•  
  •  
 

Abstract

The subject of organ transplant has been highly contested within Islam. Though the majority of Muslims now accept the validity of the practice from both live and deceased donors, this is by no means a universal consensus. In particular Islamic contexts, the subject of organ transplant remains a major subject of debate. Intertwined with the debate of organ transplant is the sensitive and complex issue of what constitutes death. Bioethical decision-making in Islam takes place within a multi-dimensional framework of authorities and themes. With no central authoritative body for the Islamic community, general consensus on bioethical matters is difficult to locate. The central thesis of this article is that because Islamic bioethics takes place within a multidimensional framework, there remains no common consensus on the question of organ transplant. Though a majority of Muslims have accepted the practice, others continue to find it haram, or forbidden.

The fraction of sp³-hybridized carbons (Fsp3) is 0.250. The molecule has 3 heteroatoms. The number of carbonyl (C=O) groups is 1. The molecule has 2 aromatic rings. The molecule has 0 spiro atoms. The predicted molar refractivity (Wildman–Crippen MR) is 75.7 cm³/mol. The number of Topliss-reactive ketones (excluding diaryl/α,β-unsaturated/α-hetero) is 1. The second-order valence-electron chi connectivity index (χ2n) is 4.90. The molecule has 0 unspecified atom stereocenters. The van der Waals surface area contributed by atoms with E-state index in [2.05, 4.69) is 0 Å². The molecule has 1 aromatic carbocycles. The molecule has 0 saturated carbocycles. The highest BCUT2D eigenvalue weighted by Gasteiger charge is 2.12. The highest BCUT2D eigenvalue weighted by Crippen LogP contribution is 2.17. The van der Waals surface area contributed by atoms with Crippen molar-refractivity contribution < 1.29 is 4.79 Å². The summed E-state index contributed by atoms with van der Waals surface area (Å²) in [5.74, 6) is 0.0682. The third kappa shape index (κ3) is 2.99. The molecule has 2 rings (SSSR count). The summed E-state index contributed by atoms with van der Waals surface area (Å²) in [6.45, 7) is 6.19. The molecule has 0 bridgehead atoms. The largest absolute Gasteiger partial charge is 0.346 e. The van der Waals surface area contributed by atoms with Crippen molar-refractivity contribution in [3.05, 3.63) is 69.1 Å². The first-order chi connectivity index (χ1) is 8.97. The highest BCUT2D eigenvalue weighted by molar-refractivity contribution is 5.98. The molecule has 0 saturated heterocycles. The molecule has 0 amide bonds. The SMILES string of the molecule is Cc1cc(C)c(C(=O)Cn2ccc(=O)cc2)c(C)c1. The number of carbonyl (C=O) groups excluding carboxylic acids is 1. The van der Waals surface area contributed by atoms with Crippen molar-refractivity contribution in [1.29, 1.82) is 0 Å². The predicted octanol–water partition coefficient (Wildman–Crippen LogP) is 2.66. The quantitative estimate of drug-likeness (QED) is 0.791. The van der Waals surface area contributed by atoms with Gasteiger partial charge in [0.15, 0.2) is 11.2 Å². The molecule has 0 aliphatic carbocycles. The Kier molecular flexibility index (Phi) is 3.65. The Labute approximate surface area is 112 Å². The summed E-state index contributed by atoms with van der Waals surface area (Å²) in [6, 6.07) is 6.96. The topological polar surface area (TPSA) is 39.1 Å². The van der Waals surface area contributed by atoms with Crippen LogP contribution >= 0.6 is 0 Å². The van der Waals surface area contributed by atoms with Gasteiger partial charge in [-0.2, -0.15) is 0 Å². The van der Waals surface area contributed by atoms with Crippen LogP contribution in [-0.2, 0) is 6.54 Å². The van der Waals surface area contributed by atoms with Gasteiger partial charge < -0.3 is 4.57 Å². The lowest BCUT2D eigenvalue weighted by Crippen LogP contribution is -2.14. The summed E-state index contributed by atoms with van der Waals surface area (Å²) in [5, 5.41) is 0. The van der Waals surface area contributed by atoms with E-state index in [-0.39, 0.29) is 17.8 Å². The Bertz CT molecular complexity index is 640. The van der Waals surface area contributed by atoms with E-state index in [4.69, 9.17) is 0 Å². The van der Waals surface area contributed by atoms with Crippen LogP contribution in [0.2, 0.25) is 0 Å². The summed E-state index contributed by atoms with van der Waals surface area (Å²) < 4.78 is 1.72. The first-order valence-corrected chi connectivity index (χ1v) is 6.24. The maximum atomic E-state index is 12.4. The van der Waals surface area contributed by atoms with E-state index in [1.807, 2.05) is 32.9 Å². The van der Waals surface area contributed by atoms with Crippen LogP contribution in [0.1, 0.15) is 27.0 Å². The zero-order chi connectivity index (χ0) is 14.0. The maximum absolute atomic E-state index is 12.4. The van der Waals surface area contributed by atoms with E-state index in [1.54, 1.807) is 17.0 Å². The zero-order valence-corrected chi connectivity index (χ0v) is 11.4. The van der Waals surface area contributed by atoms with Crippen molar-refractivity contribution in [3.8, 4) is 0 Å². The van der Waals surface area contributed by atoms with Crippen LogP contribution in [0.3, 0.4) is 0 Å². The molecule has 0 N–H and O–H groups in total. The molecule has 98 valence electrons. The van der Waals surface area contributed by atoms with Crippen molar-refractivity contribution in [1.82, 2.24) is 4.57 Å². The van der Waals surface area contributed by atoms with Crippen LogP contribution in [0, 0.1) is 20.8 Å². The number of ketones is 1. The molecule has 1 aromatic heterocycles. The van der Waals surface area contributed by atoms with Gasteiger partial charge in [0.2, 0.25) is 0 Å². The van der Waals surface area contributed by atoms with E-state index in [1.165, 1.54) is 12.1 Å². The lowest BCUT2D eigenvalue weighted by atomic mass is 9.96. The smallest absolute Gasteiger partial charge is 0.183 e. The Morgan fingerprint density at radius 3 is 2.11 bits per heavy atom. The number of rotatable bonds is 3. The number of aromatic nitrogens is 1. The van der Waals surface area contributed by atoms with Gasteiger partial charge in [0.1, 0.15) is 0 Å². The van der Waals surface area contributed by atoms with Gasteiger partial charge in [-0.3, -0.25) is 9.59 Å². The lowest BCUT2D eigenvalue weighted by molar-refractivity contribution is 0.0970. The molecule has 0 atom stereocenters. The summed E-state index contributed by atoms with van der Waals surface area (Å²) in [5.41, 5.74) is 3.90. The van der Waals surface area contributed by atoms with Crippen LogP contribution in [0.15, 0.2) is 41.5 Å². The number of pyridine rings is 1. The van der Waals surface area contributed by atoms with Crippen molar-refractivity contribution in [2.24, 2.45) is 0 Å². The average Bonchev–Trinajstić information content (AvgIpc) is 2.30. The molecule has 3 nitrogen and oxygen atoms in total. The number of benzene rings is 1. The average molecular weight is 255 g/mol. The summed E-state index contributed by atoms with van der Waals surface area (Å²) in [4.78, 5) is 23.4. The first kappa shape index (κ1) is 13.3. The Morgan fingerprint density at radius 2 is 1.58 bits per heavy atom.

Share

COinS
 

To view the content in your browser, please download Adobe Reader or, alternately,
you may Download the file to your hard drive.

NOTE: The latest versions of Adobe Reader do not support viewing PDF files within Firefox on Mac OS and if you are using a modern (Intel) Mac, there is no official plugin for viewing PDF files within the browser window.